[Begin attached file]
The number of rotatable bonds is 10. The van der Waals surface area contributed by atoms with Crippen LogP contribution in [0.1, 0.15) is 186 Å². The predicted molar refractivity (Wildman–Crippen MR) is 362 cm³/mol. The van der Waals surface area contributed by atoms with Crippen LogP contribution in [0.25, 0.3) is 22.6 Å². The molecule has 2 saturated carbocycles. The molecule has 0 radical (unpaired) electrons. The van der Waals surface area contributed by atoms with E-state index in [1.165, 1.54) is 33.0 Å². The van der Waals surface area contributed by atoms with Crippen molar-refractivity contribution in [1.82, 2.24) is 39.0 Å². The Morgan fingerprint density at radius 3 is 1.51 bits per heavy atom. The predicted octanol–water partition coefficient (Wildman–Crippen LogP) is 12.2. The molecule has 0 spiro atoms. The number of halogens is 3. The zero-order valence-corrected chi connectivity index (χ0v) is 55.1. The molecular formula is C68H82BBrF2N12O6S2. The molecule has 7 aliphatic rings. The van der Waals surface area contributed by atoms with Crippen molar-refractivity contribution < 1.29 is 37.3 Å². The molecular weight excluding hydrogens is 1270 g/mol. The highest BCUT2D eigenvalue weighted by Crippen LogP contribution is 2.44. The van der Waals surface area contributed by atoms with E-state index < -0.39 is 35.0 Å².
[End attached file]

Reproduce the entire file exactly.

The number of rotatable bonds is 10. The van der Waals surface area contributed by atoms with Crippen LogP contribution in [0.1, 0.15) is 186 Å². The predicted molar refractivity (Wildman–Crippen MR) is 362 cm³/mol. The van der Waals surface area contributed by atoms with Crippen LogP contribution in [0.25, 0.3) is 22.6 Å². The molecule has 2 saturated carbocycles. The molecule has 0 radical (unpaired) electrons. The van der Waals surface area contributed by atoms with E-state index in [1.165, 1.54) is 33.0 Å². The van der Waals surface area contributed by atoms with Crippen molar-refractivity contribution in [1.82, 2.24) is 39.0 Å². The Morgan fingerprint density at radius 3 is 1.51 bits per heavy atom. The predicted octanol–water partition coefficient (Wildman–Crippen LogP) is 12.2. The molecule has 0 spiro atoms. The number of halogens is 3. The zero-order valence-corrected chi connectivity index (χ0v) is 55.1. The molecular formula is C68H82BBrF2N12O6S2. The molecule has 7 aliphatic rings. The van der Waals surface area contributed by atoms with Crippen molar-refractivity contribution < 1.29 is 37.3 Å². The molecular weight excluding hydrogens is 1270 g/mol. The highest BCUT2D eigenvalue weighted by Crippen LogP contribution is 2.44. The van der Waals surface area contributed by atoms with E-state index < -0.39 is 35.0 Å².